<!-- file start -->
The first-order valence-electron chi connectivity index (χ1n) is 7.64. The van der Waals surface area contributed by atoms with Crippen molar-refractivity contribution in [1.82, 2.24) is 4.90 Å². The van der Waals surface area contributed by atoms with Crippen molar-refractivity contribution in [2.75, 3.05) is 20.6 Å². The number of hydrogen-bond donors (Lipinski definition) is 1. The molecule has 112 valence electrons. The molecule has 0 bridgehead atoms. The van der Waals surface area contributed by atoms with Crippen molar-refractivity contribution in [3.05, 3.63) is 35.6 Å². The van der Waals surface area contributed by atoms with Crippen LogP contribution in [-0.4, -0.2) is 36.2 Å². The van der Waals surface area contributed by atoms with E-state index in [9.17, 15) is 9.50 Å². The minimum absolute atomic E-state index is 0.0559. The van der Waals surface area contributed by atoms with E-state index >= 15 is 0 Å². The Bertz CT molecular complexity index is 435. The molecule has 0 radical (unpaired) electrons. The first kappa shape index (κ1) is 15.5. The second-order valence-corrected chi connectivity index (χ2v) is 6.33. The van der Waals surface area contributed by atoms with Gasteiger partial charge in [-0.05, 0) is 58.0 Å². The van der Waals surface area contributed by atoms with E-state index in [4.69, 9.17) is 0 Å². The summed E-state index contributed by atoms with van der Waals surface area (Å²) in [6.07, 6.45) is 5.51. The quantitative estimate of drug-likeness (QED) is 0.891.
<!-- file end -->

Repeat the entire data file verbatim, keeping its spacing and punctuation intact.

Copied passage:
The first-order valence-electron chi connectivity index (χ1n) is 7.64. The van der Waals surface area contributed by atoms with Crippen molar-refractivity contribution in [1.82, 2.24) is 4.90 Å². The van der Waals surface area contributed by atoms with Crippen molar-refractivity contribution in [2.75, 3.05) is 20.6 Å². The number of hydrogen-bond donors (Lipinski definition) is 1. The molecule has 112 valence electrons. The molecule has 0 bridgehead atoms. The van der Waals surface area contributed by atoms with Crippen molar-refractivity contribution in [3.05, 3.63) is 35.6 Å². The van der Waals surface area contributed by atoms with Crippen LogP contribution in [-0.4, -0.2) is 36.2 Å². The van der Waals surface area contributed by atoms with E-state index in [9.17, 15) is 9.50 Å². The minimum absolute atomic E-state index is 0.0559. The van der Waals surface area contributed by atoms with E-state index >= 15 is 0 Å². The Bertz CT molecular complexity index is 435. The molecule has 0 radical (unpaired) electrons. The first kappa shape index (κ1) is 15.5. The second-order valence-corrected chi connectivity index (χ2v) is 6.33. The van der Waals surface area contributed by atoms with Gasteiger partial charge in [-0.05, 0) is 58.0 Å². The van der Waals surface area contributed by atoms with E-state index in [4.69, 9.17) is 0 Å². The summed E-state index contributed by atoms with van der Waals surface area (Å²) in [6.07, 6.45) is 5.51. The quantitative estimate of drug-likeness (QED) is 0.891.